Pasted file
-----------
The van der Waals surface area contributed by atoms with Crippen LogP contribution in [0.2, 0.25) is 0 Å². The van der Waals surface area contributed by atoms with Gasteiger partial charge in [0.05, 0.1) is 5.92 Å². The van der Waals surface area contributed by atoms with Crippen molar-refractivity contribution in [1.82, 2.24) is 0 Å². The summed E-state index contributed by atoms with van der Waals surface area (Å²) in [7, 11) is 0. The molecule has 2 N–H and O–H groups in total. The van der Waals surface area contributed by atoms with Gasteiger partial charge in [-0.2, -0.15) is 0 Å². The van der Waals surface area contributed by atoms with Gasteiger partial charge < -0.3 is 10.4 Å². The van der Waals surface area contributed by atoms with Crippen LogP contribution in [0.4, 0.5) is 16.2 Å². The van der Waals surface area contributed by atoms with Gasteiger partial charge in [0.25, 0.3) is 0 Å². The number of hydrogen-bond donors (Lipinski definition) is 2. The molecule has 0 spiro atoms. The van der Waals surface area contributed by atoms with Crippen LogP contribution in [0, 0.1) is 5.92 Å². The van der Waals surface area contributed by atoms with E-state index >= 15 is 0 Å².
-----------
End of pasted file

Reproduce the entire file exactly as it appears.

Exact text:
The van der Waals surface area contributed by atoms with Crippen LogP contribution in [0.2, 0.25) is 0 Å². The van der Waals surface area contributed by atoms with Gasteiger partial charge in [0.05, 0.1) is 5.92 Å². The van der Waals surface area contributed by atoms with Crippen molar-refractivity contribution in [1.82, 2.24) is 0 Å². The summed E-state index contributed by atoms with van der Waals surface area (Å²) in [7, 11) is 0. The molecule has 2 N–H and O–H groups in total. The van der Waals surface area contributed by atoms with Gasteiger partial charge in [-0.2, -0.15) is 0 Å². The van der Waals surface area contributed by atoms with Gasteiger partial charge < -0.3 is 10.4 Å². The van der Waals surface area contributed by atoms with Crippen LogP contribution in [0.4, 0.5) is 16.2 Å². The van der Waals surface area contributed by atoms with Gasteiger partial charge in [0.25, 0.3) is 0 Å². The number of hydrogen-bond donors (Lipinski definition) is 2. The molecule has 0 spiro atoms. The van der Waals surface area contributed by atoms with Crippen LogP contribution in [0, 0.1) is 5.92 Å². The van der Waals surface area contributed by atoms with E-state index >= 15 is 0 Å².